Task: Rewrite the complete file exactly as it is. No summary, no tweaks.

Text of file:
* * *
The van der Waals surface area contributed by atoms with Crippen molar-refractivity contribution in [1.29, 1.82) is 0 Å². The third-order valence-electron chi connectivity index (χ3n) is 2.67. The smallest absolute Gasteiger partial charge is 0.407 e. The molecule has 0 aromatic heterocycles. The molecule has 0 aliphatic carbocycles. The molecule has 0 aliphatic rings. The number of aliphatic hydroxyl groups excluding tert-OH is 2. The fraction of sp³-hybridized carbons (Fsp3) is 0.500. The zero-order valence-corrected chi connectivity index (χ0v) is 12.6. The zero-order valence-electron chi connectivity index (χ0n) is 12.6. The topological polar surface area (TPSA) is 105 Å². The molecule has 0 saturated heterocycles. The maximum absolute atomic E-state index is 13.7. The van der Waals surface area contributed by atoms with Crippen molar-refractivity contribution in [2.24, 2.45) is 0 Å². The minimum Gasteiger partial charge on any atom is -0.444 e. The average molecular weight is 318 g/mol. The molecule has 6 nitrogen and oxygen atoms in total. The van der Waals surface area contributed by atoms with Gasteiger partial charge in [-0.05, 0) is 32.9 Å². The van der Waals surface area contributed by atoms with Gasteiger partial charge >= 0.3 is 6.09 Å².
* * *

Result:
The van der Waals surface area contributed by atoms with Crippen molar-refractivity contribution in [1.29, 1.82) is 0 Å². The third-order valence-electron chi connectivity index (χ3n) is 2.67. The smallest absolute Gasteiger partial charge is 0.407 e. The molecule has 0 aromatic heterocycles. The molecule has 0 aliphatic carbocycles. The molecule has 0 aliphatic rings. The number of aliphatic hydroxyl groups excluding tert-OH is 2. The fraction of sp³-hybridized carbons (Fsp3) is 0.500. The zero-order valence-corrected chi connectivity index (χ0v) is 12.6. The zero-order valence-electron chi connectivity index (χ0n) is 12.6. The topological polar surface area (TPSA) is 105 Å². The molecule has 0 saturated heterocycles. The maximum absolute atomic E-state index is 13.7. The van der Waals surface area contributed by atoms with Crippen molar-refractivity contribution in [2.24, 2.45) is 0 Å². The minimum Gasteiger partial charge on any atom is -0.444 e. The average molecular weight is 318 g/mol. The molecule has 6 nitrogen and oxygen atoms in total. The van der Waals surface area contributed by atoms with Gasteiger partial charge in [-0.05, 0) is 32.9 Å². The van der Waals surface area contributed by atoms with Gasteiger partial charge >= 0.3 is 6.09 Å².